spunktitud3

Musings on Travel, Fashion & Fun


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BENCH – Remembering Singapore’s National Stadium

Bench National Stadium 2013

BENCH
SHELTER BENCH by Lanzavecchia + Wai Design Studio

For 37 years until its closure in 2007, Singapore’s former National Stadium held a special spot in every Singaporean’s heart – it was the place where we cheered on our national football team during the Malaysia Cup, where the Kallang Wave was born, and where many National Day Parades were held. For me, it was the place where I saw my first Michael Jackson concert – and when I still qualified for the kids’ ticket price. I sat in the second row, and went into an epileptic frenzy when the King of Pop smiled at me and my friends. That was also the first time I camped at Hard Rock Café to buy concert tickets.

Opened in July 1973, the National Stadium was closed on 30 June 2007 to make way for the Singapore Sports Hub and the new Singapore National Stadium in 2014. In an effort to keep this piece of Singapore heritage alive, the Urban Redevelopment Authority, Singapore Furniture Industries Council and creative practice FARM invited the public and 25 commissioned local creative talents to reinterpret their memories of the national icon by designing benches using 15 wooden planks each salvaged from the stadium during its demolition. These 30 benches will then be placed in various parts of the city. It was pretty interesting to see how the designers interpreted how a public bench would look like.

Bench National Stadium

BENCH/STADIUM by Andrew Crombie, MKPL Architect Pte Ltd
One of the more intricate designs, its shape reminded me of a whale.

Bench National Stadium

Seeing their happy faces convinced me that it is as good to sit on as it looks. Success.

Bench National Stadium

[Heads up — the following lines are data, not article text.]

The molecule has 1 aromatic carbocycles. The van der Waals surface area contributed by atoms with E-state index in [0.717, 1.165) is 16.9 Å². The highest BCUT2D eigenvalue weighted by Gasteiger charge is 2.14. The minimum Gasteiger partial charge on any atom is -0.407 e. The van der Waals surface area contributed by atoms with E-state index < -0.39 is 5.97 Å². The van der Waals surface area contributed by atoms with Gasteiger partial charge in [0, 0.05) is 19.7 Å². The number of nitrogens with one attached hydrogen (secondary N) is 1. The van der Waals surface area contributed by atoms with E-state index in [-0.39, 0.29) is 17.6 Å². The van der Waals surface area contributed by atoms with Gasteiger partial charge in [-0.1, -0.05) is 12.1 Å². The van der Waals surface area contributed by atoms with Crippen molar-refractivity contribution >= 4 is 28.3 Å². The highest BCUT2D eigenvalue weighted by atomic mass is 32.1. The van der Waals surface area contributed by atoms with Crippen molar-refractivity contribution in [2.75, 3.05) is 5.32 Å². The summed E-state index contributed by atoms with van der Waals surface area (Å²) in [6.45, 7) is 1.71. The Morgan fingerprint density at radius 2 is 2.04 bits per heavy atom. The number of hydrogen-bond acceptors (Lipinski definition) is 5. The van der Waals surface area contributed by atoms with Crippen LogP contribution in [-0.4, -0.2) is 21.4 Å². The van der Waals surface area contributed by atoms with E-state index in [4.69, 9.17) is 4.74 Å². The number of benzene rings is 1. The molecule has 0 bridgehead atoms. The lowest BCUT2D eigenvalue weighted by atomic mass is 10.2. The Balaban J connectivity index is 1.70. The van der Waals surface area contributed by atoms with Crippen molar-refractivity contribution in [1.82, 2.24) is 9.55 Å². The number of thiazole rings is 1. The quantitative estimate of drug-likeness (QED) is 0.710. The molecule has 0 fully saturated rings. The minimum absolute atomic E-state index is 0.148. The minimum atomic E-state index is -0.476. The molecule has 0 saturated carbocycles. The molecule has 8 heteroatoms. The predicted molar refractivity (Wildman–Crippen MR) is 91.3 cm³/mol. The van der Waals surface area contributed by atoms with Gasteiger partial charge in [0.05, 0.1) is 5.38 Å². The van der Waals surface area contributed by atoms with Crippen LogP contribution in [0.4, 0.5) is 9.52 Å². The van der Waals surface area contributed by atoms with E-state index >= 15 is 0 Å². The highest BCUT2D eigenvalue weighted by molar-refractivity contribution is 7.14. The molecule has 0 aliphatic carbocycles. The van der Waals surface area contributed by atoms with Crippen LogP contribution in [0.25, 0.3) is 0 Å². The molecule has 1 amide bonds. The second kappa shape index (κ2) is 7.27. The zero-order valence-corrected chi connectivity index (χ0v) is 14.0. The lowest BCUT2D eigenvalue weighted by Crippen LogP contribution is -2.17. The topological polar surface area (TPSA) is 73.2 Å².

KALLANG BENCH by Studio Juju

Bench National Stadium

The duo from Studio Juju

Bench National Stadium

A TROPICAL TORTURE RACK by Jason Ong
This is the most humorous interpretation of them all – multi-disciplinary artist Jason Ong was inspired more by the the structure and space, rather than memories of the events that had taken place at the Stadium. To him, the idea of sitting on a park bench in hot and humid Singapore is akin to a form of mild torture (I agree), and a parallel to the blinding stadium lights and hot atmosphere at the Stadium.

Bench National Stadium

These kids look pretty comfy to me, self-engrossed in their own virtual worlds

Bench National Stadium

THE KALLANG RAW by Chang Yong Ter / Chang Architects

Bench National Stadium

I am always intrigued to observe how the public interacts with the public space, and I think it’s a success when you see smiley faces.

Bench National Stadium

AESOP | UNBREAKABLE by Donovan Soon
This reminds me of the teaching that a chopstick on its own is feeble, but in a bunch is indomitable

Bench National Stadium

THE BENCH by John Clang

Bench National Stadium

FREE SEATING by Ip : Li Architects
Me like. Chairs for little people!

Bench National Stadium

PLACK BENCH by Rico Firmansyah

Bench National Stadium

BENCH AS SCULPTURE by Tang Guan Bee
This piece by the award-wining architect was inspired by the shape of a fallen leaf on the stadium grounds. I loved its elegant look and practical design.

Bench National Stadium

1973 by Peter Chen / Nanyang Technological University

Bench National Stadium

BOND by Sapp Cheng

Bench National Stadium

BENCH by Raymond Hon
This piece is most true to its name – a bench. Simple as it is, I think this piece by the NUS student (seated) will also be the most durable public furniture amongst its peers.

Bench National Stadium

UNITY by Air Division
This design consisting of 4 identical sections of wood seating locked together mimics the 4 major races in Singapore.

Bench National Stadium

FULL CIRCLE by Terence Tang

Bench National Stadium

COMMUNITY by Nathan Yong
The designer wanted to encourage eye contact amongst people sitting on this bench and to communicate with each other. I think the intention is awesome seeing how most people are so engrossed with their mobile phones now, but the designer needs to put in an opening in the bench cos’ I ain’t climbing into the bench in my dress.